Saturday, October 9, 2010

Saturday Catch Up (The Role of The Program Director)

Reevaluating the Role of the Program Director

The job of a Program Director has changed. Now, to be successful as a programmer, there is much more to do than manage a music/talent schedule, write imaging, and schedule promotions. For many, the role of Program Director has evolved into a multi-media brand manager—a position responsible for overseeing all manifestations of a brand, far beyond that of an AM or FM audio channel. It has also evolved into a more entrepreneurial position, where programmers are forced to be creative about “running the station’s content business” with few people and little resources.

The role of a Program Director is more dynamic (and fun) than ever. It requires outstanding multitasking skills and the ability to inspire a team. In fact, even the title “Program Director” is likely outdated. Now, “Brand Manager” or “Content Manager” might be more fitting.

This week, we’ll look at the role of Brand Manager and offer some ideas on how you can refresh your perspective of how this role influences the business of a radio station. Here are ten basic areas for today’s Brand Manager to consider.

1. Asset Management. Do you have a thorough understanding of your company’s assets—and what you are actually supervising? You’re not just overseeing an AM/FM signal anymore. What else do you have at your disposal? Get clear on what you are overseeing—and where you are responsible for generating results.

a. Station Website
b. Other Local Company Websites
c. Internet-Radio / Streaming Audio
d. Station Database
e. Facebook
f. Twitter Feeds (your station’s and your on-air talents’)
g. Online Video

2. Quality Control. You are the quality-control leader for all of these company assets. Are you monitoring what is happening outside of your on-air programming? Have you listened to your stream today? Have you looked at the station’s Facebook page? Is anyone from your station monitoring what feedback comes from your audience on Twitter?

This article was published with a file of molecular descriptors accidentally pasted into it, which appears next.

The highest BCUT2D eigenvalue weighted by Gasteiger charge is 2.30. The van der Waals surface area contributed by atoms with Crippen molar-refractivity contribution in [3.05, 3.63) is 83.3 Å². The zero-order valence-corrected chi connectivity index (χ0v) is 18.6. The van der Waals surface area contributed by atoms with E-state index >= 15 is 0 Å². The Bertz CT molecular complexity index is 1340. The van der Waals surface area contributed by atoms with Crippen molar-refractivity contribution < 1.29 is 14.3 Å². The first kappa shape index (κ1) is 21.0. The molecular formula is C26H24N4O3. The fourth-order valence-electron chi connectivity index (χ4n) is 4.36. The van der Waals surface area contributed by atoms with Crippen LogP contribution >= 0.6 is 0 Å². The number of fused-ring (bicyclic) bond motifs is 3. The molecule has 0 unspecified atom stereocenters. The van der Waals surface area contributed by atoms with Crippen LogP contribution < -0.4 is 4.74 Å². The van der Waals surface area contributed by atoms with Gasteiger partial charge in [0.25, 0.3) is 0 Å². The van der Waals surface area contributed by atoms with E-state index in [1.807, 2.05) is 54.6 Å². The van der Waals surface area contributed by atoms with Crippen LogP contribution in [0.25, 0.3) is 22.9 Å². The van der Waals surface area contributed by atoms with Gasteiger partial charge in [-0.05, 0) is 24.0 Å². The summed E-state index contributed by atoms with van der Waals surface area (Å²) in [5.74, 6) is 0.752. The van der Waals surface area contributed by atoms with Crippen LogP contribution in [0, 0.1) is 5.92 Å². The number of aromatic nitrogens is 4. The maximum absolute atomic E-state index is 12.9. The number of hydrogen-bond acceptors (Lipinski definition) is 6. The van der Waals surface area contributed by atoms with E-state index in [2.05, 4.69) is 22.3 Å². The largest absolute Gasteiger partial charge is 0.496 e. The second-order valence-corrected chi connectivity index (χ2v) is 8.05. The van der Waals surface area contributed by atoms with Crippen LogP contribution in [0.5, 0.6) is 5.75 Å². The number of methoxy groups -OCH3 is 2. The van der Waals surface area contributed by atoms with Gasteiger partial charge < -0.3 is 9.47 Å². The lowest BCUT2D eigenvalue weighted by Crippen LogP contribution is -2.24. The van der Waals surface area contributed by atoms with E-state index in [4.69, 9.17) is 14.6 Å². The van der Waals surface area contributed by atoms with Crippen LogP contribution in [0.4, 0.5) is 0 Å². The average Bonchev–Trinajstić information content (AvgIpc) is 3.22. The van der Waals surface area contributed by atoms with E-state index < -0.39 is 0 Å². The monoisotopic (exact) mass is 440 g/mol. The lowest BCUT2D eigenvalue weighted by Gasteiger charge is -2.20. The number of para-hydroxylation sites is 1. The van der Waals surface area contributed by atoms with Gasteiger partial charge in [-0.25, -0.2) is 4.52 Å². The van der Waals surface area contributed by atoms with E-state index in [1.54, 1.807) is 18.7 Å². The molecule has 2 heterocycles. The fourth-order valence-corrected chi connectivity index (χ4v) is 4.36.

3. Digital Media. Acquire an understanding of digital media. How does your audience use it? You don’t need to become a techy—but you need to be in touch with how technology is used by your audience. A basic understanding of technology can empower a more dynamic vision for how the brand can move-and-grow in the digital space.

4. Measurement. How is your success measured? If it’s ratings, how will you use all of the station’s assets to drive people to your on-air programming? If it’s more than ratings, how will you incentivize and energize your team (however large or small) to participate in creating content? Learn about measurement. How do the Arbitron Diary and PPM study methodologies work—and what can you learn from them? How is your website traffic measured? What are the key indicators you can look for in your ratings and web performance to know whether you are growing or not? How can these numbers tell you a story—and help you to tell a story about how your audience uses the brand?

5. Competition. Map your competition. When is the last time you listened to them? When is the last time you went to their website(s)? You know that other radio stations are NOT the only competition for your audience’s time. While it may not be possible to even enumerate all of the new internet-radio, streaming, satellite, and digital options available to them—can you understand why your audience exits your brand? What is your competition doing to impact your station/audience? How do they think? Get inside their heads.